Coronavirus or COVID-19 is novel virus. The COVID-19 infection spreads from individual to individual through the air when somebody who is sick coughs or sneezes, or through close intimate contact like touching or shaking hands. It likewise could spread if someone encounters an item with COVID-19 on it and, at that point makes contact with their mouth, nose or eyes (Centers for Disease Control [CDC], 2020). Because of the highly communicable nature of COVID-19, social distancing recommendations were put in place across the nation. The most ideal approach to stop the spread of this illness is by staying at least six feet from others or practicing social distancing (CDC, 2020). These distancing recommendations the COVID-19 pandemic led to substantial changes in the daily activities of millions of Americans, with many businesses and schools closed, public events cancelled and states introducing stay-at-home orders.

The Centers for Disease Control (2020) calculate that there are as many as 160 to 214 million individuals, in the United States, who could contract coronavirus (SARS-CoV-2, which triggers the COVID-19 disease). Their early estimates also noted that COVID-19 could kill as many as 200,000 to 1.7 million people. As of October 2020, the rates of death have surpassed 200,000 people, and continue to increase (Nowotny, Bailey, Omori, 2020).

While COVID-19 might be a new viral strand, many of the problems it has triggered in the criminal justice system are complications we have seen before. The COVID-19 pandemic crisis has amplified the issues of fear of crime, prison over population, and issues regarding non-violent crimes that exist within the United States(Burki, 2020). The scientific community has come to the agreement and made recommendations that prisons and jails need to be depopulated to prevent further spread (Burki,2020; Akiyama, Spaulding, & Rich, 2020; Surprenant, 2020)however, to date, the types of offenders released is disproportional and the number of people released has remained minimal, resulting in explosive outbreaks of COVID-19 behind bars.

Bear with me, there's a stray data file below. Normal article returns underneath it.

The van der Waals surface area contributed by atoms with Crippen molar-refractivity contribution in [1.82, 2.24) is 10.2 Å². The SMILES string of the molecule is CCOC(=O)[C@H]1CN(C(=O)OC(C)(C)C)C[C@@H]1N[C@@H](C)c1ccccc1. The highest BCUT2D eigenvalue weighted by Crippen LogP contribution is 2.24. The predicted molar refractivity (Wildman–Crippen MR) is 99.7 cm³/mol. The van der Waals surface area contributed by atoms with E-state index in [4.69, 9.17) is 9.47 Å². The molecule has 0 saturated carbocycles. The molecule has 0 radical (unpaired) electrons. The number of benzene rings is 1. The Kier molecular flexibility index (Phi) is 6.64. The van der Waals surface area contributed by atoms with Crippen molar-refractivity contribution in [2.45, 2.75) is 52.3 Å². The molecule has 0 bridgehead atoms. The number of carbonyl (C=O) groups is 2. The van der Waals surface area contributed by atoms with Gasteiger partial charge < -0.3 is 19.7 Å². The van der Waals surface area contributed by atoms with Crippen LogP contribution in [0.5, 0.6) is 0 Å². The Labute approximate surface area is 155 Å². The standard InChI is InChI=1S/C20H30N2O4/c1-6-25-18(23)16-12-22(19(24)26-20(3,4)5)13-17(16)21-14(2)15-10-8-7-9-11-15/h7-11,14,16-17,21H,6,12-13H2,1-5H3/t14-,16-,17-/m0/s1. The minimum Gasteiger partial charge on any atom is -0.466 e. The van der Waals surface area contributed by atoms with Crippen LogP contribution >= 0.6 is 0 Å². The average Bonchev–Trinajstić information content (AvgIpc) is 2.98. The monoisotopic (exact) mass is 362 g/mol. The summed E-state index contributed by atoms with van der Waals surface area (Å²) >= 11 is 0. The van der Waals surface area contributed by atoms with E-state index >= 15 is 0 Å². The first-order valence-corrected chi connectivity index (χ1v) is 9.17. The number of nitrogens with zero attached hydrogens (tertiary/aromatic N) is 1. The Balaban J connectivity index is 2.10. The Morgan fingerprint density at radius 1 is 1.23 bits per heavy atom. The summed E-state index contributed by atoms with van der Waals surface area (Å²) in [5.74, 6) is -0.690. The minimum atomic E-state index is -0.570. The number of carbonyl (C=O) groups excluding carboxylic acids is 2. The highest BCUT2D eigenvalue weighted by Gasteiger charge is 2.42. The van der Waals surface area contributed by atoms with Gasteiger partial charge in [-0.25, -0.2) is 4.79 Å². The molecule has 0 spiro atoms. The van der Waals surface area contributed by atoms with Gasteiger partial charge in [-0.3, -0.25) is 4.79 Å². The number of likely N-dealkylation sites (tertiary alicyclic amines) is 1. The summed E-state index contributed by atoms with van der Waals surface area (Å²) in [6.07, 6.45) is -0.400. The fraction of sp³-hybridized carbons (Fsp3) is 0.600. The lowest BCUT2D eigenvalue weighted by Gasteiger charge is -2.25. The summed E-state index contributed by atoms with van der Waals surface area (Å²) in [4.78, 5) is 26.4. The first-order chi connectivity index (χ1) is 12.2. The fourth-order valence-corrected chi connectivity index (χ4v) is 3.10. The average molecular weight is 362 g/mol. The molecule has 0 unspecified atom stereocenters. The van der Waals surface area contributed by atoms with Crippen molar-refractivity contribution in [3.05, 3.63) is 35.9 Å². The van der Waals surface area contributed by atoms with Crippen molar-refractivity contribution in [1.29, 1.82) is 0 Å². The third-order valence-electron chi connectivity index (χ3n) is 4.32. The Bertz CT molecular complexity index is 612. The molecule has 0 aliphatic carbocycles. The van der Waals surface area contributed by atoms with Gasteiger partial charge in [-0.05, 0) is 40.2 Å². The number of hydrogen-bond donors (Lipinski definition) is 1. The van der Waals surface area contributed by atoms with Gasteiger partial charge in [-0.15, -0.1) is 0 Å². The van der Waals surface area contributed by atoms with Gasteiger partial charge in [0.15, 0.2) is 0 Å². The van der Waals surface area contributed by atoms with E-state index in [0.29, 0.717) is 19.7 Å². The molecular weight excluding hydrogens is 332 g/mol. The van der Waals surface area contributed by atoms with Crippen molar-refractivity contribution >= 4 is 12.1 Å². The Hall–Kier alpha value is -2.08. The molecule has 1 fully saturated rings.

Although some correctional institutions have accepted the need, many others are resistant to changes. This crisis reiterates the need for progressive changes in criminal justice policy, and broader implementation of compassionate release, and the abolition of cash bail, in particular, has shown that legislative reform is needed. COVID-19 case rates in jails have been significantly higher and rising even more rapidly than in the US population. In jails, the COVID-19 case rate was initially lower but on April 14, 2020, its rates exceeded the US population. The mean daily average rate of case growth in jails was 8.3% per day, whereas the Population in the US was 3.4% per day (Saloner, Parish,Ward,DiLaura,Dolovich, 2020).Immediate intervention would have had a beneficial effect on slowing the spread of COVID-19 and should become common procedure in order to mitigate the health damage caused by mass incarceration (Reinhart, & Chen, 2020).

COVID-19 in Correctional Facilities

Jails (which house people awaiting trial or serving short sentences) and prisons (which house people convicted of crimes and serving sentences of one year or more) are typically crowded. The United States has detained more people than any other nation on Earth because of mass incarceration policies over the past four decades. In our culture, individuals entering prisons are among the most vulnerable, and during incarceration, restricted mobility, small spaces, and restricted medical care worsen the vulnerability (Akiyama, Spaulding, & Rich, 2020). Many people held in municipal jails are there for violent crime, property crime, public-order crime, and breaches of parole and probation. The statistics related to violations of parole and probation are particularly surprising, comprising 45 percent of all local jail admissions. More than half of these arrests/ detentions are technical violations. Which is conduct by an offender under supervision that is not by itself a criminal offense (i.e., failing to report for a scheduled office visit, missing a curfew, or testing positive for drug or alcohol) (Surprenant, 2020). This means that more than 25% of all jail admissions, a staggeringly high number, are for non-criminal offices, which generally would not result in an arrest, however, because of their probation/parole status they now face re-imprisonment (Surprenant, 2020).

If they are unable to comply with the steps needed to control and prevent a viral outbreak, incarcerated people, workers, and the broader community are at risk (Hawks, Woolhandler, & McCormick, 2020). Similarly, the infrastructure of most prisons and jails are conducive to the spread of illness. People involved in the justice system in the United States already have been affected by the severe acute respiratory syndrome coronavirus 2 (SARS-CoV-2) at much higher rates than the general population. Because of this increased preparedness is necessary in order to minimize the effects of this pandemic on inmates, correctional workers and local communities (Akiyama, Spaulding, & Rich, 2020).